8. Nick, I don't know how complete they are. The earliest at Gibson HQ in Nashville, when I was there, was 1936, but I know someone with a photocopy of all the pages in the 1935 ledger. I also know of a few very early ledger books, also not at Gibson HQ, but in a private collection of a lot of early, historic documents. I simply grabbed the earliest up through 1946 - not bothering to look through the other volumes - and decamped to an office for several days to photograph them. One day my sister assisted me and a couple of other days my friend Willi Henkes joined me. Folks at Gibson HQ were quite nice, providing me the office, and office guitar (L-00 Legend), and tickets and meet and greet with Elvis Costello. Great fun. But, I was told to close the door and hide should a certain CEO enter the building.
  9. Oh, the ledgers exist. When I photographed the ledgers from 1936-46 (4,400 pages), they were piled on the floor in a closet that held office cleaning supplies. Three years ago, a Nashville Gibson insider sent me this photo of them:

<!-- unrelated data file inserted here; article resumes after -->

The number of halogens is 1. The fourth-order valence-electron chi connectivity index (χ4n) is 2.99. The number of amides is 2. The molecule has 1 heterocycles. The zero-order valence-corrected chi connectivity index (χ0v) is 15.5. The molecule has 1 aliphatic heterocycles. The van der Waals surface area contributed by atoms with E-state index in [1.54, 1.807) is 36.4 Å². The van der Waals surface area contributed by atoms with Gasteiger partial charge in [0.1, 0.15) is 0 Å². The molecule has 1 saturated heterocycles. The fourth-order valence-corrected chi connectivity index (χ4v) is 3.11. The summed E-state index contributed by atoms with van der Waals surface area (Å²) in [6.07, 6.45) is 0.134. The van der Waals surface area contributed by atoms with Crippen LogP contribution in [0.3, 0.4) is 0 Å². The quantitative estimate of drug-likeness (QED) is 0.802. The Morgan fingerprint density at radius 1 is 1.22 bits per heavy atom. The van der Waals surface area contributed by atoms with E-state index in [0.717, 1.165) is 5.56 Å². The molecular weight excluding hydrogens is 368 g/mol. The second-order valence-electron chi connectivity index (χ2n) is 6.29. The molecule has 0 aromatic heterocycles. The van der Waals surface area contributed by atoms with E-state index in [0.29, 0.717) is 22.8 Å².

10. Probably my favorite of all of his songs. As much as I like his acoustic playing, I prefer his electric playing:
  11. And, do be sure to check out the master of this technique, Richard Thompson:
  12. Well, as my kids still say, i’m More often wrong than right. But, the logo looks to be straight across the headstock, as Gibson is wont to do with reissues, rather that an angle, as on the originals.
  13. Hmm. Haven't seen this program. But, alas, Rev. Tim seems not to have a direct line to the Diety: his guitar is but a reissue. 🙂
  14. A beautiful guitar! Thanks for sharing it with us. As others have indicated, it's very likely more recent than 1947. As best I know, the late 40s-early 50s shipping ledgers are still with Gibson at its Nashville headquarters. Thanks, again.